From Rubble, A Park For The People
In Buenos Aires, where open space along the waterfront is hard to find, a design team crafts a park
out of rubble and hands-on labor.
By Brian Davis
Courtesy Vicente López
At Arenales Park the horizon is endless. The park is one of
the few places in Buenos Aires, Argentina, where you can see that line where
the water and the sky come together. The park seems secondary, just a few
interesting architectural pieces placed on an open strip of land.
Arenales Park is the fifth stage of El Paseo de la Costa (the River Coast Walk), a major urban project
undertaken in Vicente López, the municipality located immediately to the north
of Buenos Aires proper, to reopen the coast of the Río de la Plata to the
people. The River Coast Walk is one of several independent projects throughout
greater Buenos Aires, including the Parque Micaela Bastidas located at the
southern edge of Buenos Aires (see “Tango Nuevo,” Landscape Architecture, April 2004), that are intended to create
public spaces along the Río de la Plata. Creating public spaces along the coast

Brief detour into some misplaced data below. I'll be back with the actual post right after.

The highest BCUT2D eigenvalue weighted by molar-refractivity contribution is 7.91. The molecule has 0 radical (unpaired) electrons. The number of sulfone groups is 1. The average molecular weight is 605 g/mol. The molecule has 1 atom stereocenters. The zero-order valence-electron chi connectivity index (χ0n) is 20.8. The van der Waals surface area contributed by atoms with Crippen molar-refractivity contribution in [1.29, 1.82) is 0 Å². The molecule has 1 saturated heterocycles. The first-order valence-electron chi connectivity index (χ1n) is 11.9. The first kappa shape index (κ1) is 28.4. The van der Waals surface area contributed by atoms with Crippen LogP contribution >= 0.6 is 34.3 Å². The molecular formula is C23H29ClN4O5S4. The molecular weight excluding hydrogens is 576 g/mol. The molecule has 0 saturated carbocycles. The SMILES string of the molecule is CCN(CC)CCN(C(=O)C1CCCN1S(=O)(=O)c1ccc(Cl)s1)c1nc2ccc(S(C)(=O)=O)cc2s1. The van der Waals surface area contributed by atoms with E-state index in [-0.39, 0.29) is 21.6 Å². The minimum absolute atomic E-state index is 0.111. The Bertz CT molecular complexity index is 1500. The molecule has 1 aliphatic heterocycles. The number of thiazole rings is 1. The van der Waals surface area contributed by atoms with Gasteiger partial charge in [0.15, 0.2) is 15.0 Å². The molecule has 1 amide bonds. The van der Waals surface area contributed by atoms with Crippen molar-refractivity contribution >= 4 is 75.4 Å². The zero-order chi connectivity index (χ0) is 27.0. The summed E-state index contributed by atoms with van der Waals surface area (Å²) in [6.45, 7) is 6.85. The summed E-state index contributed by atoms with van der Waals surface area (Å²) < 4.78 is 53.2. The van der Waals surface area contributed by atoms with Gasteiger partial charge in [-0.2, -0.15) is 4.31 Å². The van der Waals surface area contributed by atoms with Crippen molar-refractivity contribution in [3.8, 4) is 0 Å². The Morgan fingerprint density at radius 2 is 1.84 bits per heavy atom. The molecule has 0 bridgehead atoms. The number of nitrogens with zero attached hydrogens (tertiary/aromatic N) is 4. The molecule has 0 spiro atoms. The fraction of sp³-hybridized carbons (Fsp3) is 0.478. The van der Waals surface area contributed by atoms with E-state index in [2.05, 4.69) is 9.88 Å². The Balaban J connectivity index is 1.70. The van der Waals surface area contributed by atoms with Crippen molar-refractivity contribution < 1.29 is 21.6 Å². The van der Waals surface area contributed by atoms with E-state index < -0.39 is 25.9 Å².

to reopen the waterfront is a trend Argentina shares with the United States and
The Río de la Plata is the widest river in the world; from
Buenos Aires it is nearly 25 miles to the opposite coast. As a result of this
distance, Buenos Aires grew along the coast and inland as opposed to spanning
the river like many U.S. and European cities. While the city was founded as a
port by the Spanish in 1566, the importance of the coast decreased over the
next 400 years as Buenos Aires expanded away from the river.
Up until the 1950s, the coast of Vicente López was open to
the public and used for swimming, fishing, and relaxing. By 1966, when
Argentina became a military dictatorship, powerful private interests such as
yachting clubs and private companies were annexing pieces of the coast that had
previously been public space. By 1980, the coast was all private property,
trash piles, or military installations; public use of the coast was marginalized
and the river was largely forgotten.
In 1983, Argentina once again became a democracy, and the
people started asking for more public space. Local municipalities throughout
Buenos Aires began investigating possibilities for creating vital public
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